Woody Allen has always been one of the most constantly frustrating directors of all time, sometimes his films are sublime and when they aren’t they end up being the worst kind of navel gazing. However Broadway Danny Rose marks one of his strongest runs with The Purple Rose of Cairo and Hannah and Her Sisters coming in its wake. The film before Zelig has its fans but I’ve always found it to be an amusing gimmick that is stretched into a bland feature-length film.
Broadway Danny Rose is a love letter to his early days as comic during the ’60s, it’s may have a contemporary setting but it’s old-fashioned. Woody in one of his finest performances playing a hapless talent manager Danny Rose who is managing teen idol Lou Canova (Nick Apollo Forte) who was famous for 5 minutes in the ’50s. He asks Danny to get his lover Tina (Mia Farrow) and bring her to his concert because he can’t perform without her. Danny and Tina end up on a absurd run from the mob brothers of Tina’s ex who are trying to hunt down the person who broke the mobster’s heart.
Mia Farrow of course went out with Woody Allen and it all ended famously when he fell in love with her adopted daughter. Farrow gives her best performance of their many collaborations here, she plays totally against type here as a tough Italian “broad”. She wears sunglasses throughout partly because Woody didn’t think she could pull it off without them but it’s adds to the mysterious nature of her character. It’s all a visual device to depict her persona as a much performance as any of the acts Danny represents.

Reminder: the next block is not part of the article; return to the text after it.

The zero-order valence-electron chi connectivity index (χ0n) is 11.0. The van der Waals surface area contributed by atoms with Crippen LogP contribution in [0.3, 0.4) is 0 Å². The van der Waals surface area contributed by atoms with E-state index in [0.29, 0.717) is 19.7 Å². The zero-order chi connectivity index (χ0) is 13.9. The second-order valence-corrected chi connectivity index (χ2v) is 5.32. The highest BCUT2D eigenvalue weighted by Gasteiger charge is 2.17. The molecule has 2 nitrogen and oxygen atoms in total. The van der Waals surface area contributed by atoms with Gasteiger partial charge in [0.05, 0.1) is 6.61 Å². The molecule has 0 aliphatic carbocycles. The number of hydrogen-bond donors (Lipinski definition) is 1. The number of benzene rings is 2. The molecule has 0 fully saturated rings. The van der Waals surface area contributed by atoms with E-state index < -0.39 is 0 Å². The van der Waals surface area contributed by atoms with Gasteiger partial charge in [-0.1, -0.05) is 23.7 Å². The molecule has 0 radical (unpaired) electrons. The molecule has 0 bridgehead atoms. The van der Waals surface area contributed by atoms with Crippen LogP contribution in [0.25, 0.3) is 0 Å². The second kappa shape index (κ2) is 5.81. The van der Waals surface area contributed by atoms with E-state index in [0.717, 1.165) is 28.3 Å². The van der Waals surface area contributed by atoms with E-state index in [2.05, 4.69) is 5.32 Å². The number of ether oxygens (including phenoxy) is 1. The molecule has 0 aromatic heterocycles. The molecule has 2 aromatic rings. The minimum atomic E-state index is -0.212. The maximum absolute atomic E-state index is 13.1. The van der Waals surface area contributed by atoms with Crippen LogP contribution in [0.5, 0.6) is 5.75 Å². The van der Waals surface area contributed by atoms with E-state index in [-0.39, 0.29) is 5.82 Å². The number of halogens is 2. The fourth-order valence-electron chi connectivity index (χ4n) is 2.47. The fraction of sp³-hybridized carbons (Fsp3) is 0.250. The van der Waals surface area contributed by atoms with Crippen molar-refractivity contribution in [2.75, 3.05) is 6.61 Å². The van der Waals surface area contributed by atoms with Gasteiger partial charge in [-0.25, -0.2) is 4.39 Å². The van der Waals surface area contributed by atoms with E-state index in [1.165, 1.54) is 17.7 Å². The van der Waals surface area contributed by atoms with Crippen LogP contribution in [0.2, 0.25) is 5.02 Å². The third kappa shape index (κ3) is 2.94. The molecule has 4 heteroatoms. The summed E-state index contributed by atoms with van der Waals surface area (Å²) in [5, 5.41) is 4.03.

The whole film is bookended by real comedians telling stories about the fictional Danny Rose and the story that unfolds is one comedian saying he has the “best Danny Rose story”. It also employs somewhat a road trip story in the last half of the film which is a device Allen would go back to numerous times since, Deconstructing Harry being one of the best later examples. This might go back to his love of Preston Sturges’ masterpiece Sullivan’s Travels which also perfectly mismatches two opposites who eventually grow together on the journey.
Allen also captures the world of the Italian American gangsters surprisingly well which is a world he of course doesn’t come from, maybe he called up Scorsese for advice? He did offer the role of Lou Canova to Robert De Niro and Sylvester Stallone who both turned it down. Woody Allen has tried to get De Niro for years and has always been turned down because supposedly De Niro is always too busy. De Niro after all is doing great work like Dirty Grandpa.
Broadway Danny Rose may be one of Allen’s sweeter films but it’s one of his most moving and truthful films. It’s remains one of his funniest films and still holds up on repeated viewings which can’t be said for all of his films. The helium shootout is one of the best comedy scenes Allen has ever conceived of. Cult film fans should look out for a beautiful cinema marquee of the underrated Halloween III: Season of the Witch in one scene.